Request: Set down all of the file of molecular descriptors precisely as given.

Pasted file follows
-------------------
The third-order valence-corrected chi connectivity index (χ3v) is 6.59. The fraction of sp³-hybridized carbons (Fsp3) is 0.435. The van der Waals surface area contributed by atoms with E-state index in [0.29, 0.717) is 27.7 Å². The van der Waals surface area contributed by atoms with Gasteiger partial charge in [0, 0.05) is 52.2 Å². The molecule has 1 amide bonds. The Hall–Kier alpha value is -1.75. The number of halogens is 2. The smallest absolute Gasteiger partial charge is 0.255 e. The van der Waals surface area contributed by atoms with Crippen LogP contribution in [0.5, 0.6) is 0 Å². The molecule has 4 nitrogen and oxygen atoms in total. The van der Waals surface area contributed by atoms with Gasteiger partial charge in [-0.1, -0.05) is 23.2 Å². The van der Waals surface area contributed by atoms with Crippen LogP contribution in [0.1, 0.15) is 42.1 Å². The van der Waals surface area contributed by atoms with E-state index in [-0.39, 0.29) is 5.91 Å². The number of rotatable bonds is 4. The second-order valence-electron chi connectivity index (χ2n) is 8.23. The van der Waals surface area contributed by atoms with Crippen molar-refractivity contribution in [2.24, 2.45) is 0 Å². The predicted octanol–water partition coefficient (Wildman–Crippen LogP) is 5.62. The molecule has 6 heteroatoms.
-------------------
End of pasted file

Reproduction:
The third-order valence-corrected chi connectivity index (χ3v) is 6.59. The fraction of sp³-hybridized carbons (Fsp3) is 0.435. The van der Waals surface area contributed by atoms with E-state index in [0.29, 0.717) is 27.7 Å². The van der Waals surface area contributed by atoms with Gasteiger partial charge in [0, 0.05) is 52.2 Å². The molecule has 1 amide bonds. The Hall–Kier alpha value is -1.75. The number of halogens is 2. The smallest absolute Gasteiger partial charge is 0.255 e. The van der Waals surface area contributed by atoms with Crippen LogP contribution in [0.5, 0.6) is 0 Å². The molecule has 4 nitrogen and oxygen atoms in total. The van der Waals surface area contributed by atoms with Gasteiger partial charge in [-0.1, -0.05) is 23.2 Å². The van der Waals surface area contributed by atoms with Crippen LogP contribution in [0.1, 0.15) is 42.1 Å². The van der Waals surface area contributed by atoms with E-state index in [-0.39, 0.29) is 5.91 Å². The number of rotatable bonds is 4. The second-order valence-electron chi connectivity index (χ2n) is 8.23. The van der Waals surface area contributed by atoms with Crippen molar-refractivity contribution in [2.24, 2.45) is 0 Å². The predicted octanol–water partition coefficient (Wildman–Crippen LogP) is 5.62. The molecule has 6 heteroatoms.